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Leaked Xbox Series X Photos Confirm Our Worst Fears

We're certainly getting to see more of the Xbox Series X than we expected. A little over a month after Microsoft revealed the system during December's Game Awards, some leaked photos have popped up online of a prototype console — photos that confirm what we've feared all along.


The images were shared on the forum NeoGAF and — perhaps to the surprise of some — were deemed credible by Thurrott's Brad Sams. They don't really tell us anything we didn't already know; the standard ports you might expect on a console are there, including power, Ethernet, USB, and optical audio.

The photos do, however, drive the point home that the Xbox Series X is leaving some of its Xbox One DNA behind. There is but one HDMI port on the back of the system, which means your days of watching cable TV through your Xbox are probably over. Microsoft appears uninterested in making 2013's mistakes all over again, so much so that the company is removing the HDMI-in port entirely from its next Xbox.


As you might have guessed, we have some mixed feelings about this. Microsoft's decision to focus almost exclusively on games isn't a bad thing — it's the kind of focus that would've helped the Xbox One fare better a few years ago. But the fact remains that some did buy into that all-in-one vision. Microsoft continued to support those users, even after the Kinect was removed from the Xbox One bundle and subsequently discontinued. But now it seems Microsoft is trying to reset in a sense, despite the fact that a huge selling point of the Xbox Series X is how much compatibility it has with past Xbox generations.

This is just a prototype, and it's possible Microsoft could make changes to the final design of the Xbox Series X before its launch later this year. But it's the belief of both our guts and insiders like Brad Sams that what you're seeing is likely close to what you'll get in the retail product.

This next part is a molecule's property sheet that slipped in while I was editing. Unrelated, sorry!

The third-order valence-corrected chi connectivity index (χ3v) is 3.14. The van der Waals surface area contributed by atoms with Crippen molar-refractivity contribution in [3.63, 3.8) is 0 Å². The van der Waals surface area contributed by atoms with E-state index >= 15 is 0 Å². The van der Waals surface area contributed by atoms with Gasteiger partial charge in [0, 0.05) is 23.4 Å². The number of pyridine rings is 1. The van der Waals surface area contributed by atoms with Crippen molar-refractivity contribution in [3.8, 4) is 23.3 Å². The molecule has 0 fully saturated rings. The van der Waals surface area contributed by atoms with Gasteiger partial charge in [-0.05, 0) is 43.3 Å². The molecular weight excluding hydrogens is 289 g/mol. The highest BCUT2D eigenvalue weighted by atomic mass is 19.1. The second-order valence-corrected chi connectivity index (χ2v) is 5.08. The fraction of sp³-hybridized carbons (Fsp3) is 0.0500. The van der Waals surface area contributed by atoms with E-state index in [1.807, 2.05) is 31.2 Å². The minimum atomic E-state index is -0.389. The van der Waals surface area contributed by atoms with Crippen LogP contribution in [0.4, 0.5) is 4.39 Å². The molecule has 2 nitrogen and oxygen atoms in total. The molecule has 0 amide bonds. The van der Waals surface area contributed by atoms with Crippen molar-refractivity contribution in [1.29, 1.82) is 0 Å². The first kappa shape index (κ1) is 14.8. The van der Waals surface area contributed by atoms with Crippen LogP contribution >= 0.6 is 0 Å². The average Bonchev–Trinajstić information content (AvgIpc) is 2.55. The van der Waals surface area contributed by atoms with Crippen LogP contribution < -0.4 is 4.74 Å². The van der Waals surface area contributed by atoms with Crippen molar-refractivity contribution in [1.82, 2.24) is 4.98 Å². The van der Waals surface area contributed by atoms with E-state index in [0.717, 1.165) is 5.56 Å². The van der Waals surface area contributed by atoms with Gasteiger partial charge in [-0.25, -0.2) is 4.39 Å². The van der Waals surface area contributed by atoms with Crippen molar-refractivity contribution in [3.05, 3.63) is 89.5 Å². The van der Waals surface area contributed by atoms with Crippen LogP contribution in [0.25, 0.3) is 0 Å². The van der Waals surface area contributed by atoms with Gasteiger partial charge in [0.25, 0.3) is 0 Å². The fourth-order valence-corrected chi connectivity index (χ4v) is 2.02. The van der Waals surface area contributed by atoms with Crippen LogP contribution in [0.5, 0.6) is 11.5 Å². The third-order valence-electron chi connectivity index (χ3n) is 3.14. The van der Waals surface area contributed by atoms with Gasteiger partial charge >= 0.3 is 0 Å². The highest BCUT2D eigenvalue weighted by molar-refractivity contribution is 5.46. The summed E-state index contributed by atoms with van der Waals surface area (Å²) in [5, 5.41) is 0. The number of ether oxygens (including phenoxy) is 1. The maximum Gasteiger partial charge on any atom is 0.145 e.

Goodbye, Xbox HDMI-in port. We hardly knew ye.

What else could change with Xbox Series X?

Believe it or not, we are able to speculate about some changes that could come to Xbox Series X — and even the Xbox One — due to the omission of the HDMI-in port.

For starters, this change leaves the door wide open for Microsoft to introduce an entirely new dashboard design. And we know what you're probably thinking — hasn't Microsoft fiddled with the dash enough already? The Xbox One home screen alone has gone through several iterations, so Microsoft ushering in a new design with the Series X wouldn't be a complete surprise.


You have to remember, though, there are legacy aspects of the Xbox software still designed for the TV focus it had at launch, including the OneGuide app. Don't be shocked if features like that don't make it to the Xbox Series X.

And with the launch of the new console, just about anything related to TV on the original Xbox One could be doomed, too. Do you really think Microsoft will go on supporting things like cable box control and program listings on its last-gen system?

It's possible the company could offer up a warning and let Xbox One owners know the TV features of the console will no longer be functional after a certain date. That would finally kill off the Don Mattrick-era vision of the Xbox One once and for all, and let the Xbox platform team concentrate on delivering new features for the Xbox Series X.


Goodbye, old friend

Don't get us wrong — it's been great to see Microsoft change its approach these past few years and put gaming back at the forefront.

The company went out and acquired a host of talented studios, ensuring Xbox will have a whole slate of promising exclusives. Initiatives like Xbox Game Pass have shown that Microsoft is still able to innovate in the gaming space and provide developers with all new ways to flourish. And without Microsoft leading the charge, would we have cross-platform play in games like Fortnite and Call of Duty: Modern Warfare?


Still, we can't help but shed a tear for the Xbox One's HDMI-in port and the entertainment features the Series X will leave behind. What other console let you watch a live football game while also playing Madden? How cool was it to say "Xbox, on" and have your whole game room come to life?

The Xbox Series X, by all accounts, is a powerhouse that'll play games better than any Xbox — or maybe any console — that's come before. We'll have to wait and see if that's enough to differentiate it from the PlayStation 5 when both launch later this year.